n.b. when I am outraged, there are no temporal limits
well hold on a second folks. Technically the UK is still IN the EU....for now at least.
Brexit: When will the UK actually leave the EU?
On 23 June, the UK voted to leave the European Union. Almost five months later, the country is still very much a part of the bloc.

Now a group of MPs say they will vote against triggering Article 50 of the Lisbon Treaty, the formal process for leaving. So, why is Brexit taking so long – and will it ever happen?

When will Brexit happen?
The short answer is: nobody knows. Prime Minister Theresa May said she will put Article 50 into motion by the end of March 2017. Assuming she is able to do so - and she may not be - the actual process of withdrawal must be completed within two years, according to the terms of the treaty. However, some believe the process could take longer, with extensions negotiable, says the Daily Telegraph.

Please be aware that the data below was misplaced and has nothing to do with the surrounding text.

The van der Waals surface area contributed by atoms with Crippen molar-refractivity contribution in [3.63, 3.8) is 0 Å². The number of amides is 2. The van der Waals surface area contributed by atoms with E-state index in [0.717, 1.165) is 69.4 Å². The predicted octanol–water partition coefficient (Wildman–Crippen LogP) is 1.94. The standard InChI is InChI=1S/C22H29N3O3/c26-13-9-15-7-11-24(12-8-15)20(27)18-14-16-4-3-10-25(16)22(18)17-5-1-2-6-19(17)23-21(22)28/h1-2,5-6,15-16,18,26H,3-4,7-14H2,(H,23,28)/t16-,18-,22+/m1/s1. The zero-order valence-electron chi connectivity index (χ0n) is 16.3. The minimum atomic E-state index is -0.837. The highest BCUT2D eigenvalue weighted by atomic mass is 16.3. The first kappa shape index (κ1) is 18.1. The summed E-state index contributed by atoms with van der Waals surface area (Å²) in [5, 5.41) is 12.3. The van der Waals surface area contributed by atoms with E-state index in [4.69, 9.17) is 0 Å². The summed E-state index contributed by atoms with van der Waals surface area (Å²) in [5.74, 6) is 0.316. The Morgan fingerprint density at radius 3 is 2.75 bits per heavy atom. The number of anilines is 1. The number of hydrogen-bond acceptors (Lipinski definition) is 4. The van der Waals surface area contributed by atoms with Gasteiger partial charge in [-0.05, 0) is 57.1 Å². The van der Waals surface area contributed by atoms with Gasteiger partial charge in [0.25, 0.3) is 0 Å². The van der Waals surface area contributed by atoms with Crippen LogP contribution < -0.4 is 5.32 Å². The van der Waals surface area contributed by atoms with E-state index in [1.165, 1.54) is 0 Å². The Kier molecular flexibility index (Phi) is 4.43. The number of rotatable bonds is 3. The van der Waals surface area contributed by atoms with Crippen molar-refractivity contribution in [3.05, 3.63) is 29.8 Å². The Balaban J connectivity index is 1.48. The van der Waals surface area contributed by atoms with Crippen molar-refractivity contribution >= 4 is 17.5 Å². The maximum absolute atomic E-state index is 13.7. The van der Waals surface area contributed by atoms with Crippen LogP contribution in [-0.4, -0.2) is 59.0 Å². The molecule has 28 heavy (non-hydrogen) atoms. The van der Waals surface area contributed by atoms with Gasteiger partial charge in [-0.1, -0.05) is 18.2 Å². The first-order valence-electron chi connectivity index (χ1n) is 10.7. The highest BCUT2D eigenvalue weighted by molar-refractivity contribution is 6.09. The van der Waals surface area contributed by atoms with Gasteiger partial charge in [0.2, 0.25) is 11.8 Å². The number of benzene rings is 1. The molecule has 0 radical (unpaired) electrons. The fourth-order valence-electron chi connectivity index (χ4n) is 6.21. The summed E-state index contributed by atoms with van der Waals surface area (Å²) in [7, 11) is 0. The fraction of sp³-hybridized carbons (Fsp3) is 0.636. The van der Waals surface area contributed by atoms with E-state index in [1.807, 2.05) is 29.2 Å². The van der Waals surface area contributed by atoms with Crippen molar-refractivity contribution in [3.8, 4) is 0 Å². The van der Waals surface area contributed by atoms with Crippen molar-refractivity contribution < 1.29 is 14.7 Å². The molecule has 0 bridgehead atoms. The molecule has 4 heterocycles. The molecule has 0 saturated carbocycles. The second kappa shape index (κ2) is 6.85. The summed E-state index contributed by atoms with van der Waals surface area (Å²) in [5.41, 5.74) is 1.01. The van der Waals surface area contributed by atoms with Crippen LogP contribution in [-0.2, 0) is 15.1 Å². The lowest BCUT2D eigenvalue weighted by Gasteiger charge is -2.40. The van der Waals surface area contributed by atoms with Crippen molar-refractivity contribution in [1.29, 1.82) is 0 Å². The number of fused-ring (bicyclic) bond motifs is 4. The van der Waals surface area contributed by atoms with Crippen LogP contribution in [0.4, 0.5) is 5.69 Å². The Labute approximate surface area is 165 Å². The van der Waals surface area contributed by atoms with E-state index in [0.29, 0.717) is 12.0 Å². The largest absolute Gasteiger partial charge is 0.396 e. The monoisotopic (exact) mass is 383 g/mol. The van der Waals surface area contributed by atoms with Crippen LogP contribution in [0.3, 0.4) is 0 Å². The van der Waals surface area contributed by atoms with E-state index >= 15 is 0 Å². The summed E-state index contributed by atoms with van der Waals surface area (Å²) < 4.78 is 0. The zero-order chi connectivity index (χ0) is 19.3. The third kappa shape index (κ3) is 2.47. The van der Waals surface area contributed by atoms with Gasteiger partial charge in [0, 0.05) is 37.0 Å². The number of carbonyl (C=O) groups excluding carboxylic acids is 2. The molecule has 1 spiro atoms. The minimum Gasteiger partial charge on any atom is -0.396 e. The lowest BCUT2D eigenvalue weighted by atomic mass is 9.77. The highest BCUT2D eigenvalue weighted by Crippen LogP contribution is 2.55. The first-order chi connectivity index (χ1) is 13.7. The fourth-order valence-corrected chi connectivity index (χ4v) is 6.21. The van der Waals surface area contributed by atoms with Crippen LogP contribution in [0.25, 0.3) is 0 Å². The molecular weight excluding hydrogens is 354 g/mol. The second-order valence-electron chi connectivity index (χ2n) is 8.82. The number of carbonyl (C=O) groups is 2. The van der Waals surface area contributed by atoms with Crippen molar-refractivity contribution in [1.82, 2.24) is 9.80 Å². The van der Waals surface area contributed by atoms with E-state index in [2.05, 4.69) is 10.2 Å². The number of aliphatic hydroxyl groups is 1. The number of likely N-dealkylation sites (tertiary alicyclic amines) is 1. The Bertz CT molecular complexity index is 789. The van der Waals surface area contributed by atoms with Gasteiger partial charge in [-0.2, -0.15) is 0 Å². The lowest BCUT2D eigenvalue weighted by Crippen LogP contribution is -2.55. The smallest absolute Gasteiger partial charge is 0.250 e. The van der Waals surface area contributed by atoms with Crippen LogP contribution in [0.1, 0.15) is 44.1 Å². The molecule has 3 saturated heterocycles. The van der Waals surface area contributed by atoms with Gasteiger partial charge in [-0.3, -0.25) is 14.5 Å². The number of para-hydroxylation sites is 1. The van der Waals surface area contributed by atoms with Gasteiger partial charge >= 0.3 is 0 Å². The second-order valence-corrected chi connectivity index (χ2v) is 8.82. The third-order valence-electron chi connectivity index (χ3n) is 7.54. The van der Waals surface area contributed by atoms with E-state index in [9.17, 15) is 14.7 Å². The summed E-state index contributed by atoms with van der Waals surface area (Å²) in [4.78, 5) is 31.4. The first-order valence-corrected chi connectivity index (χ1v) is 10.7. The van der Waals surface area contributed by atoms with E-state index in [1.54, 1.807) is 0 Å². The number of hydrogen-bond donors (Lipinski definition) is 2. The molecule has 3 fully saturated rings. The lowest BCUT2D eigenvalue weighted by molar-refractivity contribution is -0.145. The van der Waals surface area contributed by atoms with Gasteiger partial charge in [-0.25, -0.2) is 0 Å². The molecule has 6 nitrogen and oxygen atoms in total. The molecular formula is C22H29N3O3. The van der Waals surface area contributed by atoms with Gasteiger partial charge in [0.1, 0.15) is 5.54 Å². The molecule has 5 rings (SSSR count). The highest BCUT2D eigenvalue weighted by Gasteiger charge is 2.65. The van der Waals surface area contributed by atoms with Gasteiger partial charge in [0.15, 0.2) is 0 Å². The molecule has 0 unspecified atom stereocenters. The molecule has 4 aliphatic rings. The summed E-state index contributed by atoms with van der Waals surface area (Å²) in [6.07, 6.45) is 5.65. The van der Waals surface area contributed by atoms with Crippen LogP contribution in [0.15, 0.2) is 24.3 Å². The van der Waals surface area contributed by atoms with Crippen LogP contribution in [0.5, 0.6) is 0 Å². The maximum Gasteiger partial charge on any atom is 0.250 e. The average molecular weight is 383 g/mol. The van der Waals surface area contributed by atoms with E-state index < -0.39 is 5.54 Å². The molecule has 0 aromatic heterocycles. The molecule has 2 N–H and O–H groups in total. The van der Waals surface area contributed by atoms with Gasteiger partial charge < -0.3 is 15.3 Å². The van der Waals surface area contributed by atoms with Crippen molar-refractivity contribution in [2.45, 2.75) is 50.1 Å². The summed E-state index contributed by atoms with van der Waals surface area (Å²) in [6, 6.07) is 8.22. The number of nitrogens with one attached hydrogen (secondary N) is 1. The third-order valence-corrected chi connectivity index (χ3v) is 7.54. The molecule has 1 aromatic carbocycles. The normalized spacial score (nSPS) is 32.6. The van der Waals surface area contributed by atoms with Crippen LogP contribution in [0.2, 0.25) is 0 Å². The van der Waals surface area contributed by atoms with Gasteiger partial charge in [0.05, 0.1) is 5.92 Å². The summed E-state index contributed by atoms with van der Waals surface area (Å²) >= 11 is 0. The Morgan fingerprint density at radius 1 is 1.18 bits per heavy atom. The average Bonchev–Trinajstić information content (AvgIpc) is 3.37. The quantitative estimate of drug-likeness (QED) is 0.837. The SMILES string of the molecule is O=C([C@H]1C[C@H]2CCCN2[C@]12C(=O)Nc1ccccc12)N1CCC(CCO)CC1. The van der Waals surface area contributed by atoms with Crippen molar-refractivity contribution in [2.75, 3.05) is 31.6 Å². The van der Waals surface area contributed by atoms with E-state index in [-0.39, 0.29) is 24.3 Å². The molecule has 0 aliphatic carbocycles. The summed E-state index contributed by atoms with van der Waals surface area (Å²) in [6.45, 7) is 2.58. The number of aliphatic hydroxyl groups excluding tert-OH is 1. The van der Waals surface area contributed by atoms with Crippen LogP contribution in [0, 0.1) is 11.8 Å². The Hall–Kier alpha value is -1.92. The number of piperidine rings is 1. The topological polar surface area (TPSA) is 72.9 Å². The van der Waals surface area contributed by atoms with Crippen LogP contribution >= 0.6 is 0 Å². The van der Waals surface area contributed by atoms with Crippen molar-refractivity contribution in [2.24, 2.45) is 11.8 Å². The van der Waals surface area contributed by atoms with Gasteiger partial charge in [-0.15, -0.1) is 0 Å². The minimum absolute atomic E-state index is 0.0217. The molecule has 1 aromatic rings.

Or, to borrow from an old commercial: "Stop, stop, your both right!"

edited to add
What about Scotland?
First Minister Nicola Sturgeon has repeatedly said she has a mandate to oppose Brexit because the referendum result north of the border was firmly in favour of remaining in the EU. Her government revealed this week it is trying to get involved in the Supreme Court case.

Sturgeon says the consent of the Scottish parliament and other devolved assemblies should also be sought before Article 50 is triggered, the BBC reports. Scotland's highest legal official, the Lord Advocate, has applied to be heard in the case next month.
Didn't they have a vote to leave the UK a year or two back?
Interesting....
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Re: Free Speech in Europe

Post by Witness » Sun Nov 20, 2016 3:41 am

ed wrote:They don't like the use of names.
The French press downplays attacks by deciding not to name Muslim perpetrators: incriminating a "Mohamed" could, in the minds of French journalists, incite retaliations against Muslims. In another example, Muslim gangs cannot be connected to any form of violence, so they become "youths." In France, Muslim terrorists are never Muslim terrorists, but "lunatics", "maniacs" and "youths."
https://www.gatestoneinstitute.org/9190 ... terrorists